Are falling stock prices in China a sign of deeper economic frictions? Is a drag on the real economy inevitable? As Nobel Prize laureate Paul Samuelson said, "The stock market has predicted nine out of the last five recessions." The economist was reminding us that observers who are guided by share price movements alone will be spooked about the state of the economy more often than warranted.
Traditionally, the growth of Chinese stock prices has only weakly correlated with the growth of the overall economy. China's stock market over the past two decades has risen significantly only once, in 2007, and subsequently fell, while GDP growth during this time has typically hovered between 7% and 12%.
According to our calculations, the link between recent stock price movements and GDP growth in China is positive but small. One well-known study has found that the statistical association between past stock returns and contemporaneous economic growth is so small that in half of the emerging markets with available data it is indistinguishable from zero.
Based on our calculations from the historical data for China, a simple prediction would be that a 30 percentage point fall in stock prices would shave 1.14 percentage point off growth. Past experience is not a perfect guide for the future, but overstating the link between the financial market and the real economy is easy, especially while stocks are volatile.
Why should we expect that lower stock prices might hurt economic growth in the first place? A key concern is that aggregate demand could fall because of the weakening of household balance sheets. Consumption is typically determined not only by current income but also by the total value of consumers' assets. One way to trace a possible connection between the stock market and the real economy is to examine the proportion of assets that households allocate to equities.
At the end of 2014, Chinese households held, on average, 10% of their assets in stocks, and out of 350 million households, a maximum of 30 million to 35 million had exposure to the stock market. Household consumption was around 37% of China's GDP, and the exposure of Chinese households to equities is, on average, still limited. Therefore, even a 30% drop from recent stock market highs will have little effect on household wealth, as the majority of household assets are in cash or property. In addition, while China's market capitalization as a share of GDP reached 120% during the 2007 stock market boom, the recent surge did not see market capitalization even reach 100% of GDP, indicating that the stock market may be having less influence on the economy this summer.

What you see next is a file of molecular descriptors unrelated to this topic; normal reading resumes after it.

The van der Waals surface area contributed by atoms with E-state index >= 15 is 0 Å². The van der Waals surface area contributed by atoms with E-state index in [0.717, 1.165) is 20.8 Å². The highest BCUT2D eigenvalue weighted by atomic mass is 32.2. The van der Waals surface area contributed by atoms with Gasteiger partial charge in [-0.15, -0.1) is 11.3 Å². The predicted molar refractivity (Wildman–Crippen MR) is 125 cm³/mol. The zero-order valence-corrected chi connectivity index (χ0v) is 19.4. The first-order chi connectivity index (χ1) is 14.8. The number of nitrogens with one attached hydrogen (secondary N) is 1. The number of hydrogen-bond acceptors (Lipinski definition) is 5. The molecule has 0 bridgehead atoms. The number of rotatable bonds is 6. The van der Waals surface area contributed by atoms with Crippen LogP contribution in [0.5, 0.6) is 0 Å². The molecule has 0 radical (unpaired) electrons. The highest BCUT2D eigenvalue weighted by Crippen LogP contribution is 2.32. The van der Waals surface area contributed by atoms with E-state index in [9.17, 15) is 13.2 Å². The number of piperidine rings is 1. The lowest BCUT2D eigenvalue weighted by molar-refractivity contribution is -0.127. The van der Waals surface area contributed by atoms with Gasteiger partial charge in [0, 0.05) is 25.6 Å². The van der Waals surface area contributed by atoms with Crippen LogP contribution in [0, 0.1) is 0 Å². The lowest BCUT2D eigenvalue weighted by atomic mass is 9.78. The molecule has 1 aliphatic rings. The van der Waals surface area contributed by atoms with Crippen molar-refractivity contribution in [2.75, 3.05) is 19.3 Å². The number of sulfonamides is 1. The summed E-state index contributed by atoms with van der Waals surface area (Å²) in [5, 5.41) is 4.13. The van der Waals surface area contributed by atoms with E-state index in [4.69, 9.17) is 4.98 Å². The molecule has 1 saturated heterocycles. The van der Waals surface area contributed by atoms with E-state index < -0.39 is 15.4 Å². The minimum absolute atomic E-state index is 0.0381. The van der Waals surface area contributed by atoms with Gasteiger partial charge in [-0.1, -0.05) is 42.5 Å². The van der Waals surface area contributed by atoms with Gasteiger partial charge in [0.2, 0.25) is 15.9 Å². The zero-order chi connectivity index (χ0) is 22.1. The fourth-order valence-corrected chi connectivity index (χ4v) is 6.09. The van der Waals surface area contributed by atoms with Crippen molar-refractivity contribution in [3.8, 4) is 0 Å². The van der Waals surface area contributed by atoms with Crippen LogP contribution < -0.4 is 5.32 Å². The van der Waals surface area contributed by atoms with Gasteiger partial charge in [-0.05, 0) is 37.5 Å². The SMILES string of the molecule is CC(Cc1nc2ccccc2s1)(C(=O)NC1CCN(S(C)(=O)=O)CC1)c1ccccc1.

That said, this view is limited. An important point is the distribution of households with stocks. Millions of broker accounts were opened in the past year with under 10,000 yuan ($1,610), indicating that a substantial number of low income households hold stocks. A sharp downturn would have a greater effect on these households than on those with higher incomes.
In addition, sudden asset price reversals can lead households to adjust down their expectations of future income and wealth. Depending on the magnitude of this sentiment, households could choose to stash more in their bank accounts instead of spending or investing.
Finally, the financial sector, strengthened by increased trading activities in the first half of this year, contributed to GDP growth by more than 20%, double its normal contribution. This is likely to come down in the second half of this year and thus could have a small effect on GDP.
The crash, then is seen having limited economic impact. Its political ramifications are also expected to be limited. Will retail investors expect the Chinese government to rescue the market next time there is a steep drop? They shouldn't: The government will not be eager to repeat the initiatives taken to arrest this slide. And if China wants to gain the confidence of foreign institutional investors, it will have to show over the next couple of years that it has the resolve to let market forces determine the stock market's path. One acceptable exception to a noninterference policy would be countercyclical measures to slow any sharp rise, similar to past measures to cool off the steaming property market, to prevent another unstable situation.
Sean Miner is China program manager and research associate at the Peterson Institute for International Economics, which he has been associated with since June 2013. Jan Zilinsky has been a research analyst at the institute since October 2014.